Settlement without authority
A P&I Club correspondent was requested to attend on board a ship to survey a cargo of 2,000 metric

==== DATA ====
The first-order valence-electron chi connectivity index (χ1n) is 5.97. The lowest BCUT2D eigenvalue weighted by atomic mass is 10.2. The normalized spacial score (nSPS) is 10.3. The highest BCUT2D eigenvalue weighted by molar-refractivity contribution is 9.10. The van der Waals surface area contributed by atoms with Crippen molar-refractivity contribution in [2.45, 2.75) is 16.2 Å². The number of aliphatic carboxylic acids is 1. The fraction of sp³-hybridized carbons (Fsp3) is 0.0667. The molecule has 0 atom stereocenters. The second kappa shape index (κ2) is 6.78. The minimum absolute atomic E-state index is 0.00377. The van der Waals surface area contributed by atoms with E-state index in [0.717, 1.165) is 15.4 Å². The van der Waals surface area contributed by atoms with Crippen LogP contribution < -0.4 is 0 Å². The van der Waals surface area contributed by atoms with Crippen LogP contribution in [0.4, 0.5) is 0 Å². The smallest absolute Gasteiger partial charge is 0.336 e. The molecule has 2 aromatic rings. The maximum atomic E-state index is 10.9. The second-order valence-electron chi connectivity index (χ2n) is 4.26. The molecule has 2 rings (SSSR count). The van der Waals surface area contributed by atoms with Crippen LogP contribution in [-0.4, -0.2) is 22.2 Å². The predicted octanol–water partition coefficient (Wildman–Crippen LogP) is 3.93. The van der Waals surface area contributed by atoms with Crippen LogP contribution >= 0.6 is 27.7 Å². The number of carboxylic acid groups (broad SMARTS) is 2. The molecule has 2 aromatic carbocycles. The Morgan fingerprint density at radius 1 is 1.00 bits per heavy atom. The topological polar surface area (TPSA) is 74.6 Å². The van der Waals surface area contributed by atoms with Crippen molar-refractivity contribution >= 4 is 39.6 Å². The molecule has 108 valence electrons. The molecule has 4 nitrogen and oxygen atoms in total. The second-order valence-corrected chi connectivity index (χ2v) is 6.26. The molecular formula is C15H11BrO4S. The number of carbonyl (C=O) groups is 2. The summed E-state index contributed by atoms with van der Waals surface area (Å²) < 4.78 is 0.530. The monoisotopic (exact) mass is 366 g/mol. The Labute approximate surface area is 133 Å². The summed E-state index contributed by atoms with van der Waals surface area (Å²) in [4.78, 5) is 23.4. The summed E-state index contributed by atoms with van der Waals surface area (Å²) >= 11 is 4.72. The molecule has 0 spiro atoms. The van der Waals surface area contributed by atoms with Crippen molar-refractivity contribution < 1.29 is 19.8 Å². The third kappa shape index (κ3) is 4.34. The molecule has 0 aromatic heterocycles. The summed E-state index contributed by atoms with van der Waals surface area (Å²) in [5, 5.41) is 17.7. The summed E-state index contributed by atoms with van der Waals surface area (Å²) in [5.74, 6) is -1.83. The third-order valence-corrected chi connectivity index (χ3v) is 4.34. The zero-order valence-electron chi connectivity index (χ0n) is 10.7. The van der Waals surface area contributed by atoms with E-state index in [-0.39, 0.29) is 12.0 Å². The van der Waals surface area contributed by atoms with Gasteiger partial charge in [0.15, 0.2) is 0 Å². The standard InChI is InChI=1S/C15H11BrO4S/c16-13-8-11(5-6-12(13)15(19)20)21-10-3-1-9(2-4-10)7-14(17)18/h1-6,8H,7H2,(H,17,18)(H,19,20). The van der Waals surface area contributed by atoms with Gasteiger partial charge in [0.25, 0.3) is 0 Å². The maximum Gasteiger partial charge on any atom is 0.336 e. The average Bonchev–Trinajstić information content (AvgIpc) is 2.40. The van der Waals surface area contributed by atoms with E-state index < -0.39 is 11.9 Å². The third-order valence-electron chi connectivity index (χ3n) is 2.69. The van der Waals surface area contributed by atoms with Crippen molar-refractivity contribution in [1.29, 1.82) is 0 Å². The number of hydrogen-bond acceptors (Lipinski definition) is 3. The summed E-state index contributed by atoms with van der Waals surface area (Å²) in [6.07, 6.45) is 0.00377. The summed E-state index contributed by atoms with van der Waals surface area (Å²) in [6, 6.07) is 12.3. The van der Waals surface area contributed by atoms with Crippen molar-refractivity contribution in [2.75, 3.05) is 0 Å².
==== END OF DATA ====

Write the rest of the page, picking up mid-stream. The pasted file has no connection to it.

tonnes of bulk fertilizer, which had been contaminated by residues from a previous cargo. The correspondent, having carried out the survey and after several telephone conversations with the P&I Club, obtained verbal agreement to offer the cargo interests a depreciation allowance of US$22 per tonne, which was accepted. When the cargo interests submitted their claim for US$44,000 to the P&I Club, the Club refused to pay, alleging that the correspondent had acted without authority in offering settlement. The consignees therefore sued the P&I Club and the shipowner, and the correspondent was joined in, on the grounds that if the court found that he had no authority, then he would be liable under the doctrine of breach of warranty of authority. The case went to court in London. As the correspondent had no confirmation in writing, the dispute turned on which witness was believed. The court eventually found that the correspondent had been authorised to make the offer. If the correspondent had not made a convincing witness, and had not kept contemporaneous notes, he would have had to pay the claim, plus interest, plus the costs of some of the other parties involved, and would have faced a liability in excess of US$100,000.